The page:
Nonrefundable fee clauses do not give attorneys license to keep large sums of money for doing 

I am an inmate in a state correctional institution. I hired a lawyer and he wanted a $50,000 retainer. I paid him half the retainer. I had two preliminary hearings and he did not show up. Because he didn’t show up, I then fired him. I requested a refund of the fee. He refused, saying he had a nonrefundable fee clause. Does that protect him from keeping the funds?

Nonrefundable fees are accepted in Pennsylvania and some other states, but they are not favored. The courts have allowed lawyers sometimes to retain substantial nonrefundable fees, but that is when there is a sophisticated client, such as a business or a law firm, involved and the firm has actually done significant work or turned away other business.

The basic nonrefundable fee is acceptable as long as the lawyer outlines it and emphasizes it in the fee agreement. But if the lawyer doesn’t do any work and is only collecting the fee, then the fee should be returned.

In the question as presented, the lawyer clearly should return the fee. The lawyer quoted a fee of $50,000 and apparently received one-half of the fee. The lawyer, because he wasn’t paid the entire fee, chose not to go to two preliminary hearings. That was obviously a major mistake, because going to a preliminary hearing doesn’t enter one for trial. Certainly no one charges $25,000 to go to a preliminary hearing, which is normally in the range of anywhere between $600 and $1,500. The client then discharged the lawyer because the lawyer wasn’t appearing.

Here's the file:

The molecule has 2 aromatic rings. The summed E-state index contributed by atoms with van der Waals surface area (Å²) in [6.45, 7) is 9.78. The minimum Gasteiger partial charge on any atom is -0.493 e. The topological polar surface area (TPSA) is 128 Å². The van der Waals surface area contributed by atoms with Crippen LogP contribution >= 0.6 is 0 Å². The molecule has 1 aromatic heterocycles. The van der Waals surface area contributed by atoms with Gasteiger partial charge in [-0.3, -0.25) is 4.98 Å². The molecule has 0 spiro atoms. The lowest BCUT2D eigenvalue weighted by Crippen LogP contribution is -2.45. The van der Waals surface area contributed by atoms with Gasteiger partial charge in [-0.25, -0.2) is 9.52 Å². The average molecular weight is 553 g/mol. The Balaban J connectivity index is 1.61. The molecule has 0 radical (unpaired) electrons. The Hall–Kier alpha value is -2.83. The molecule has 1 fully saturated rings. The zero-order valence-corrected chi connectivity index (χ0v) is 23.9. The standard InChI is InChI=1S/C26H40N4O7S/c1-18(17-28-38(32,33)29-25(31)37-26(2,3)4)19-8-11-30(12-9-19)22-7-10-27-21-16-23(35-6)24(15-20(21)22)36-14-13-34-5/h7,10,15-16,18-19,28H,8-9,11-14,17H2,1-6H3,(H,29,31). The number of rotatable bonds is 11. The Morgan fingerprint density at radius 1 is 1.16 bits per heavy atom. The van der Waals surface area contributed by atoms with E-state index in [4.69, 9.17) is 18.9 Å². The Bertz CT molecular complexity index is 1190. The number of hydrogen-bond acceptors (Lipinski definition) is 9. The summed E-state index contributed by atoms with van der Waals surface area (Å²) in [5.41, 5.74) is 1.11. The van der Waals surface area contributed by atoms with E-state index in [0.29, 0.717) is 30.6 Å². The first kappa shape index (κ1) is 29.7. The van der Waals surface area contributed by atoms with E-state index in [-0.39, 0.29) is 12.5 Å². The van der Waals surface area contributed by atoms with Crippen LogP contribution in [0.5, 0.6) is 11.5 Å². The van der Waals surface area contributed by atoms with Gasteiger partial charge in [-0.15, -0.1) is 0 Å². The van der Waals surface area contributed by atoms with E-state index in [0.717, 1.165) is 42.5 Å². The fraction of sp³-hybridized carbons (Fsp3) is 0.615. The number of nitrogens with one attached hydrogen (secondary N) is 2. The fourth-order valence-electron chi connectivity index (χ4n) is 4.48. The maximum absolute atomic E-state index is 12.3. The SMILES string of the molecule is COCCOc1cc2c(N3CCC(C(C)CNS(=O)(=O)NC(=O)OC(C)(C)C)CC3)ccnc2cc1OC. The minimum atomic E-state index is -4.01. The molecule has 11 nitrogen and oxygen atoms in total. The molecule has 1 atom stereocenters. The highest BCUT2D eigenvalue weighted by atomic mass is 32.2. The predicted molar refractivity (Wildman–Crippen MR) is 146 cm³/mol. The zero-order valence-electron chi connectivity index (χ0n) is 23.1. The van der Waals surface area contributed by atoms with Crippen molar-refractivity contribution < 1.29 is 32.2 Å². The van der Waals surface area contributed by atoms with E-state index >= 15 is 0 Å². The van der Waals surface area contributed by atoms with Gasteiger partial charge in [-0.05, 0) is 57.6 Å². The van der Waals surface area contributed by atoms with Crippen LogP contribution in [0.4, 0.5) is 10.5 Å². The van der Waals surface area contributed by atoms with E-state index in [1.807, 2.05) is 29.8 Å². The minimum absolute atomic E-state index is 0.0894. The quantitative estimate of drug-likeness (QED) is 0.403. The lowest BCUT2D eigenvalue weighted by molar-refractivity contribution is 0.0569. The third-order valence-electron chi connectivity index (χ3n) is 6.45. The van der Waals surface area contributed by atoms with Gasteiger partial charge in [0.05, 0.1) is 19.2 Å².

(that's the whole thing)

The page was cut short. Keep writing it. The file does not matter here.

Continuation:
Under that scenario, the lawyer did not do anything and the lawyer’s failure to appear was the cause of the lawyer’s discharge. The lawyer cannot accept a fee that is nonrefundable and then create conditions where the lawyer is not performing his or her duties, yet the lawyer refuses to return the fee. Rule of Professional Conduct 1.5 prohibits an excessive fee. This would be a classic excessive fee case.

A classic example where a nonrefundable fee should be returned is if a lawyer accepts a nonrefundable fee when the lawyer knows he or she can’t handle the case because of a conflict of interest, either with a co-defendant or with state witnesses. At times, lawyers will accept nonrefundable fees from two clients, but will ultimately be conflicted out. If that occurs, it is not the client’s fault and the lawyer may have to return the fees.

In the question presented here, the lawyer chose not to take any steps until he received the full fee. As a result, the client discharged the lawyer and the lawyer should return the fee. There is absolutely no basis for not returning the fee under these circumstances.